Top 3 Potential Suitors For Salesforce

by CXOtoday News Desk    May 04, 2015

salesforce

Salesforce.com is up for an acquisition as the company has hired financial experts to guide it through the process. The news of Salesforce’s potential takeover that first appeared in Bloomberg last week, created waves in the industry. “It would require a massive deal for that to happen,” noted Ray Wang, founder and principal analyst with Constellation Research.

While speculations are abuzz, and there many companies are reportedly vying on this space, we list out some of its top suitors.

Oracle: This can be anybody’s guess that Oracle would be the most likely candidate to buy Salesforce. For one thing, at the root of Salesforce’s many cloud applications lies an Oracle database. At the same time, Oracle is currently in the process of readying its traditional on-premise business applications to run in the cloud.

 FBR Capital Markets analyst Dan Ives in a note to clients last week said Oracle is the most “realistic buyer” as it seeks to grow its presence in the cloud and software-as-a-service markets.

Oracle’s large balance sheet - the company reported $43.8 billion in cash and $32.3 billion in debt in its February quarter - make it a prime candidate, he said, as Salesforece.com, with an enterprise value of almost $50 billion, would be one of the largest acquisitions in enterprise software history if sold. Ives also notes that several Salesforce.com c-suite members, including CEO Marc Benioff and President Keith Block, are former Oracle employees.

“We believe a ‘game changing’ acquisition of Salesforce.com would fit right into Oracle’s wheelhouse as it could help accelerate the database stalwart’s painful cloud transition,” he said in a market Watch report.

Microsoft: Microsoft is the best fit as a buyer, according to some analysts. Salesforce and Microsoft compete directly in the market for customer relationship management (CRM) software, used for tracking sales contacts and deals among others. Microsoft’s Dynamics commands a 7 percent share to Salesforce’s 16 percent, according to Gartner. It would certainly want to expand in this area, with the help of a strategic alliance.

Since launching Office 365 as a cloud software offering, Microsoft now has a leading software-as-service product that could easily be combined and integrated with Salesforce’s CRM, marketing and other applications. In fact, the two forged a “strategic partnership” last year. Microsoft has been courting Salesforce.com for nearly a year. Analysts at Stifel note in their website “our checks have indicated that the CRM relationship has gotten considerably cozier over the last 9-12 months, following MSFT’s move to open its Office APIs to CRM.”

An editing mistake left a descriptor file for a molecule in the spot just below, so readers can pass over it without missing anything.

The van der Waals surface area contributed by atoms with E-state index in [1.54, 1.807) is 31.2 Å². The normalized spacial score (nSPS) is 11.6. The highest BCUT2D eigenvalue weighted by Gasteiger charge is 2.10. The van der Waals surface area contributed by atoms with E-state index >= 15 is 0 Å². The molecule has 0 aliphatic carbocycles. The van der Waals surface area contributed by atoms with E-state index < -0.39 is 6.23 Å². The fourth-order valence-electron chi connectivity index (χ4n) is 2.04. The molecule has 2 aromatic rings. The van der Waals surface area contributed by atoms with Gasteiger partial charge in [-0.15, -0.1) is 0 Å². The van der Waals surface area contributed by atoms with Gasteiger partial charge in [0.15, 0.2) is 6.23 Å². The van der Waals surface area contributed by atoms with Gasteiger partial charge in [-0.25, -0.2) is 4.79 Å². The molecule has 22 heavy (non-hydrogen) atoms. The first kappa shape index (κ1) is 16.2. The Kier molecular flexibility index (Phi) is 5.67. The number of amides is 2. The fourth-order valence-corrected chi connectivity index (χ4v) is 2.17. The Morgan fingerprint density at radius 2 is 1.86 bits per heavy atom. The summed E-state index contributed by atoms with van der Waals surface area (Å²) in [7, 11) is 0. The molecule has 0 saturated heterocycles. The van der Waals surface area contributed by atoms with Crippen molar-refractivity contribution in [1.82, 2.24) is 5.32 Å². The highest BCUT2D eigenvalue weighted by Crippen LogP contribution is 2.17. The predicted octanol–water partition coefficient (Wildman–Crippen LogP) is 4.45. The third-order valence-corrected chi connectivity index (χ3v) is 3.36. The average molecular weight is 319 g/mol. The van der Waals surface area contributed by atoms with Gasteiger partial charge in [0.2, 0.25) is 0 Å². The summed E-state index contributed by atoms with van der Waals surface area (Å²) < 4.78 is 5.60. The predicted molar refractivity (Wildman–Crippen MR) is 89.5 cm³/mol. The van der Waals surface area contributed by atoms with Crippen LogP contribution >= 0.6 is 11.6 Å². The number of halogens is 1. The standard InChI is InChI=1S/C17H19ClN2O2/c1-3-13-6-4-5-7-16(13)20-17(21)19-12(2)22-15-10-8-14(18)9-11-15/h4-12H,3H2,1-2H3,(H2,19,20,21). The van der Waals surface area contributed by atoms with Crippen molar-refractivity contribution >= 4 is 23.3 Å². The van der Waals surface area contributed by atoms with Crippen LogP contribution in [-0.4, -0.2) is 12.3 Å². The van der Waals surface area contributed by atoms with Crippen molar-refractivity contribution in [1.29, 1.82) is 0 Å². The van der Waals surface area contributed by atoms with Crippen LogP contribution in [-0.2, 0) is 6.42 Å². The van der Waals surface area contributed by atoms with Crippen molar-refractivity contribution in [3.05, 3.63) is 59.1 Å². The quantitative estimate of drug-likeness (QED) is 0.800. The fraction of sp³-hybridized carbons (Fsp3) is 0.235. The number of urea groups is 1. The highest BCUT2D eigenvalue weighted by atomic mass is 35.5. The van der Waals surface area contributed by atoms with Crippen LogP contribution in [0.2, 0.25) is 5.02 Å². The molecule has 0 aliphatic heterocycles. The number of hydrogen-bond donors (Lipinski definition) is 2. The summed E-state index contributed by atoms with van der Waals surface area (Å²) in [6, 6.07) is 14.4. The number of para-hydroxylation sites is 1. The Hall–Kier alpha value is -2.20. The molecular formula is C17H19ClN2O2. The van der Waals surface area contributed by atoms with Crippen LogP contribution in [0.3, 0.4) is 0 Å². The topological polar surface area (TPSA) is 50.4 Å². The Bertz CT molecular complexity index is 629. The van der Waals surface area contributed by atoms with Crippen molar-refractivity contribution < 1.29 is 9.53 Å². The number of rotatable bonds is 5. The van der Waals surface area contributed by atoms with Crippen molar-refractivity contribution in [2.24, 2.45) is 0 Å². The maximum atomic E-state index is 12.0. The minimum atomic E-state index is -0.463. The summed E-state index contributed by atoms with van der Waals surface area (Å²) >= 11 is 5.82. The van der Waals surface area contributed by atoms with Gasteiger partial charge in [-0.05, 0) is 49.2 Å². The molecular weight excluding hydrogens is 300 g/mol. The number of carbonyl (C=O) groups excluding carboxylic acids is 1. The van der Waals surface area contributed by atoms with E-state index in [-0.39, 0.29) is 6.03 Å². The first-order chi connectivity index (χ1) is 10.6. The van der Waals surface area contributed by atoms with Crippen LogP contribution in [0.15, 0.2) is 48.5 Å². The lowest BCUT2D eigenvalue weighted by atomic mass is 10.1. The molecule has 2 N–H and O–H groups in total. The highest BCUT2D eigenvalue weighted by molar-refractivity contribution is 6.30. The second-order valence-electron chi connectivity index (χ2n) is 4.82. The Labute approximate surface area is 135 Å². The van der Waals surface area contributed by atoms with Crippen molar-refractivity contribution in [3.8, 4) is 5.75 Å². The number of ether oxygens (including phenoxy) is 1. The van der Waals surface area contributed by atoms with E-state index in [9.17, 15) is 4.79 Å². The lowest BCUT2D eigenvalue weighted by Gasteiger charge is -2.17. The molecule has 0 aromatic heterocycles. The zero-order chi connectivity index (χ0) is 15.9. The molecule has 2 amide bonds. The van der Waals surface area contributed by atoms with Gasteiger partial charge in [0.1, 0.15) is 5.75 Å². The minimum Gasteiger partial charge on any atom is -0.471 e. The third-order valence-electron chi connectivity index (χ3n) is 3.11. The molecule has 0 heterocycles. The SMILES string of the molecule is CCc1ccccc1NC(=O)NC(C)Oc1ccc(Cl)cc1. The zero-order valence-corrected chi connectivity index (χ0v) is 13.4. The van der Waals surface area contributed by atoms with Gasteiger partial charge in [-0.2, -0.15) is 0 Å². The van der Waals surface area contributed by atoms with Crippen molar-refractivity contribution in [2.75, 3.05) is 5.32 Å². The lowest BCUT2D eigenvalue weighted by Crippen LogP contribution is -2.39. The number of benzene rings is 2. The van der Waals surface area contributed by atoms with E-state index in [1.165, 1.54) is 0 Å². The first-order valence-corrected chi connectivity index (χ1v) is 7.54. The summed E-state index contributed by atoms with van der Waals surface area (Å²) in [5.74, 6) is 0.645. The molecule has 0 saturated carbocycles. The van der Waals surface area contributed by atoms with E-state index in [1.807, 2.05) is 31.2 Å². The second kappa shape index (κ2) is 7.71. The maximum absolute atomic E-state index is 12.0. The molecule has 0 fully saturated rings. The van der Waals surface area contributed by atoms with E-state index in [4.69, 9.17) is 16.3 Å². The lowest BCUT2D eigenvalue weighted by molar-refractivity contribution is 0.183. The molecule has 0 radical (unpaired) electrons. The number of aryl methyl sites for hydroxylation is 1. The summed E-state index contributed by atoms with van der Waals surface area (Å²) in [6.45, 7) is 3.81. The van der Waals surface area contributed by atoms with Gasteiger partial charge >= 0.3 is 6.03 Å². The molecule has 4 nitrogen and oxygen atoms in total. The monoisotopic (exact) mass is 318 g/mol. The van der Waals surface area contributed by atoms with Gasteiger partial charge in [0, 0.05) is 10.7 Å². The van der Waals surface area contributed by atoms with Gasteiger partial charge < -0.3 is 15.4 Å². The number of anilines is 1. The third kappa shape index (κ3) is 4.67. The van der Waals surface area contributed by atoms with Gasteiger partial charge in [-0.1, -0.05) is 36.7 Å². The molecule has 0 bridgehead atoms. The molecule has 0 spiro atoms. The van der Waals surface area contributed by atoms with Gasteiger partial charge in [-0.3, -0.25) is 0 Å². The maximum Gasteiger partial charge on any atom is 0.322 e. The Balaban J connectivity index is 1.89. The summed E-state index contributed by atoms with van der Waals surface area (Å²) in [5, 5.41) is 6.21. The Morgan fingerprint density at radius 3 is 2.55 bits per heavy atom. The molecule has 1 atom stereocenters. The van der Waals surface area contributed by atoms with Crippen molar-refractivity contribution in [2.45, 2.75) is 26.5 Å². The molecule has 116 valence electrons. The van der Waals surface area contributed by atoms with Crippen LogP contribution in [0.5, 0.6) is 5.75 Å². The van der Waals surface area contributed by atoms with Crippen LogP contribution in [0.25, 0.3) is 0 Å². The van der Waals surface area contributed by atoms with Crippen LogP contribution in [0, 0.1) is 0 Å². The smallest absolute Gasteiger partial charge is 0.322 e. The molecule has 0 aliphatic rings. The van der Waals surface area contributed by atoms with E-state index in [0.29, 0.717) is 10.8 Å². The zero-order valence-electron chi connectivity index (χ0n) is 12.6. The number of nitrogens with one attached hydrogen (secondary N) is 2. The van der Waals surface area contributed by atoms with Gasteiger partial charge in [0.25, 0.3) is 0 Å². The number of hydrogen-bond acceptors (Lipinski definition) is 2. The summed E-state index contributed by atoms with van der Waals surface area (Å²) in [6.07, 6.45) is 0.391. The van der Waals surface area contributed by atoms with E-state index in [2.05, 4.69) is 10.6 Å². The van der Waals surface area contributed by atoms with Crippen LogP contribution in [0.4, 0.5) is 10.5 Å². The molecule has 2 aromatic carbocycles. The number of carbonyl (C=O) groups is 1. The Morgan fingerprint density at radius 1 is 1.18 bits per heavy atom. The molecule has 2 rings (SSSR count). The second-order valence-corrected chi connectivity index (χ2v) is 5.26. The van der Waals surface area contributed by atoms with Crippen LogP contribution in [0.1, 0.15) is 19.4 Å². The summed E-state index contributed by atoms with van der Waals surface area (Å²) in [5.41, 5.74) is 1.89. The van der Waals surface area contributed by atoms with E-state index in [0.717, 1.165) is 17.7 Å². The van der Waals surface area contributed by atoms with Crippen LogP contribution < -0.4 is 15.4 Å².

Another obvious reason, as Garrett Cook, Benzinga’s tech analyst notes is that Microsoft is looking for mobile relevance and this could be the best option. At present Microsoft is lacking in its turnaround is relevance in the mobile market – a point that one should not miss out – bringing Microsoft closer to its mobile-cloud vision.

IBM: The third possible suitor is IBM – which is looking to rebuild itself around the cloud, while investing billions of dollars in expanding its cloud computing services and software. Salesforce would be a largely complementary acquisition, as there’s not a lot of overlap in its applications, and those that are similar could probably be combined, says a Re/Code report.

IBM has proven itself to be very acquisitive in years past. Over a three year span IBM has spent $4.5 billion to acquire a dozen companies in the cloud, including SoftLayer for $2 billion. Moreover, both salesforce.com and IBM are enterprise service providers. IBM’s on-premise IT business has suffered owing to the rise of the cloud. Clearly, salesforce.com could help IBM in this area, strengthening its cloud app business.

While IBM can find the buyout attractive as it seeks to reinvent itself, its challenge would be a financial one and that may be a put off.

Others: While we believe Oracle, Microsoft and IBM are the strongest suitors in the deal, experts are also keeping an eye on SAP, HP and Google. For example, Salesforce CEO Marc Benioff and SAP CEO Bill McDermott “held discussions last year about possible strategic alliances between the two companies,” Bloomberg reports though nothing transpired until now.

Search engine Google’s primary play for business users has been Google for Work, a suite of cloud-based applications that compete with Microsoft’s Office 365. Google also has sufficient capital so it cannot be ruled out.  

Last but not the least, HP is also among its several suitors – looking to strengthen its position in the cloud.

Whether the report is rumoured or Salesforce will be bought out by one of these tech giants, analysts are convinced the acquisition would be among the largest ever for a tech firm, dwarfing the likes of HP-Compaq ($25bn) and Facebook-WhatsApp ($22bn) to name a few. This would be an interesting space to watch out for!